Air Venturi Avenger Hand Pump Tune
Boy was I wrong! Having completed the Air Venturi Avenger Power Tune, I had low expectations for an Avenger Hand Pump Tune. That is a tune based on a fill pressure of just 3,000 PSI, about the maximum that most of us can manage using a HPA hand pump.
Given that this Avenger Hand Pump Tune uses a fill pressure that’s waaaaay down from the 4,350 PSI maximum fill pressure, my expectation was for few consistent shots, and rather anemic ones, at that. Wrong, wrong, wrong…
In fact, we have a tune that gives no less than 90 consistent shots. Using 14.66 Grain H&N Field Target Trophy pellets again, these gave an average Muzzle Velocity of 801.84 FPS. That’s a very respectable 20.93 Ft/Lbs of Muzzle Energy with an Extreme Spread of 28.50 FPS across the 90 shots.
And – as you’ll see below – this tune even gives 48 consistent shots at a fill pressure of just 2,000 PSI. I’m very happy with that as an Avenger Hand Pump Tune! So how did we get there?
Establish A New Baseline
As with our Avenger Power Tune, I started by establishing a baseline of performance to work from.
The basic assumption was that – in order to achieve a reasonable number of shots per 3,000 PSI fill – we would need to use a low regulator pressure setting.
Following the steps outlined in the Avenger’s User Instruction Manual, the first step was to degas the gun to empty it of pressure. I found that the air relief valve needed only about 1/8 of a turn with the Allen wrench. Once the hissing had stopped, the pressure gauges read zero and a dry fire produced just a click.
(BTW, a 3 mm Allen wrench required for this. It’s not the same as the one included with the gun which fits the hammer spring adjustment screw).
Next, I removed the cap that covers the regulator screw, then rotated it clockwise to the stop, then back a little.
After filling with 3,000 PSI of air, I rotated the regulator setscrew the tiniest amount counter-clockwise until the regulator pressure gauge read about 1,200 PSI.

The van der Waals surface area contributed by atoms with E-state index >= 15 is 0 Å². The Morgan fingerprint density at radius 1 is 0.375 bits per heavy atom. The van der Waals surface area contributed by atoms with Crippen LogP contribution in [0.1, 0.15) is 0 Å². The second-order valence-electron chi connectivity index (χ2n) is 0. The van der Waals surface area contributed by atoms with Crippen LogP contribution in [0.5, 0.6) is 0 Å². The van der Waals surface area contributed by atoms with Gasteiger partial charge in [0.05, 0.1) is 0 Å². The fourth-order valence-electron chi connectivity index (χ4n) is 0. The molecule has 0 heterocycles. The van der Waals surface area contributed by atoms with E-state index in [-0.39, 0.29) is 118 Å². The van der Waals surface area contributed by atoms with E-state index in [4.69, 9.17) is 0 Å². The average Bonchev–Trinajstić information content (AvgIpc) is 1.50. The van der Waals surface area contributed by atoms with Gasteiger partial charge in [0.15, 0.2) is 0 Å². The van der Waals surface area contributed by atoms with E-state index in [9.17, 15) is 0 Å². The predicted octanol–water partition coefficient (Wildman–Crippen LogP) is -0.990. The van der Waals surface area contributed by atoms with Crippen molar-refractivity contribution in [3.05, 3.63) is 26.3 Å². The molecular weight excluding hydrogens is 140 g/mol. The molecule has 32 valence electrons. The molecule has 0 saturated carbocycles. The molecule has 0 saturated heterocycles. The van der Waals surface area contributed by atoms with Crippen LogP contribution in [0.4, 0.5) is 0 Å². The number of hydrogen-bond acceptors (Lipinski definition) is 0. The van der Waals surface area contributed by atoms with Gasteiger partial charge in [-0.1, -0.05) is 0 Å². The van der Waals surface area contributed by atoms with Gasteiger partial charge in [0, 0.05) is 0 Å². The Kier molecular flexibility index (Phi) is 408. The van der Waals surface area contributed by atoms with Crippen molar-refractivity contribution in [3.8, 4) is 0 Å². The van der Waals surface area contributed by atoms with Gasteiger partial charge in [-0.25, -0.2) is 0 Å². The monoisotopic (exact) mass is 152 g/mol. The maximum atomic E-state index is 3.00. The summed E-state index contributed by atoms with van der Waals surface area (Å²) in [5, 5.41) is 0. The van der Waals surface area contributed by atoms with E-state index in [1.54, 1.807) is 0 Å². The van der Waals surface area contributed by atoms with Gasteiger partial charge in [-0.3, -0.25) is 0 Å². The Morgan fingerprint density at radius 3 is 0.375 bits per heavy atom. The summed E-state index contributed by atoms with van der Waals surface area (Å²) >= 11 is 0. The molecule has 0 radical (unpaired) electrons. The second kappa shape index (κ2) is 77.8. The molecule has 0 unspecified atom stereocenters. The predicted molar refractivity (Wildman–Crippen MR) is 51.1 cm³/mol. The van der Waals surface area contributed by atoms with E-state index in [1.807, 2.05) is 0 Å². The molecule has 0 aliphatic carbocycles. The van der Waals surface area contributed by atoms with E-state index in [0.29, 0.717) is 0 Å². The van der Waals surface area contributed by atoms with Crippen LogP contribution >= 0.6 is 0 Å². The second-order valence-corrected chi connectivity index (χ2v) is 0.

The minimum regulator pressure specification for the Avenger is 1,160 PSI, so this “1,200 PSI” probably represents the lowest we can set, given our accuracy expectations for the gauge. So, we have somewhere around 1,800 PSI of usable air between the fill and regulator pressures.
Having set the regulator, it was time to run a series of baseline tests. For this, I took the 14.66 Grain H&N Field Target Trophy pellets again and fired a series of six, 10-shot strings across of the Chronograph at different hammer spring tension settings. The results were interesting!
It was clear that there was a significant increase in Muzzle Velocity when the hammer spring tension was increased by one turn. But going beyond three turns made no further practical increase, as we can see above. That 5.5 turns was the maximum rotation available, meaning that the factory setting of “about 3 turns” is about mid-way through the range…
So, it was clear to me that the hammer spring tension setting would have to be between one and three turns in. The Chrony had provided more information to help make that decision, however.
Practical experience of tuning regulated PCPs has convinced me that there is also much to be learned by paying attention to the Standard Deviation of these 10-shot baseline strings.
Generally a low Standard Deviation indicates that the gun is operating “in harmony” with that combination of regulator pressure, hammer spring tension and pellet weight. By “in harmony”, I mean good resulting shot count and FPS – probably not the highest of each, but a good overall balance.
The Standard Deviation figures were not bad at any hammer spring tension setting. However, it was clear that one turn in gave a result that was much superior to the others.
As my plan was to maximize the number of consistent shots at a reasonable power level for this tune, that’s why I decided to set the hammer spring tension one turn in.
But Wait – There’s Less…
Having amazed myself with the results of this tune, I decided to test the gun at exactly the same settings but with a fill pressure of just 2,000 PSI. That’s well under half the maximum fill pressure, of course.
As you can see below, the result was still 48 consistent shots. (Average Muzzle Velocity 796.6 FPS, 20.66 Ft/Lbs). Amazing! By calculation, that means these same settings would give us no less than 160 shots of around 21 Ft/Lbs with the regulator set to 1,200 PSI, were we to fill the Avenger to the full 4,350 PSI!!!
Clearly the Air Venturi Avenger can be set to provide a very strong shot count even at the relatively low fill pressures produced by a hand pump. It’s clear that I was completely wrong in expecting the Air Venturi Avenger to be unsuitable for use with a hand pump due to its high, 4,350 PSI, maximum fill pressure!
Yes, this Hand Pump Tune gives around 21 Ft/Lbs of Muzzle Energy, compared to the 36+ Ft/Lbs of the Full Power Tune. However, it’s still a decent power level and not too far from the 28+ Ft/Lbs of the factory tune. As a hand pump user, I’d be very happy with that.
Now I need to make one more tune. Let’s make that an Avenger Hand Pump POWER Tune!
Check back soon to see if we can increase the power without demolishing the shot count, yet still fill only to 3,000 PSI…
Here’s the other parts of this Air Venturi Avenger review:
Tune Overview And Hand Pump Power Tune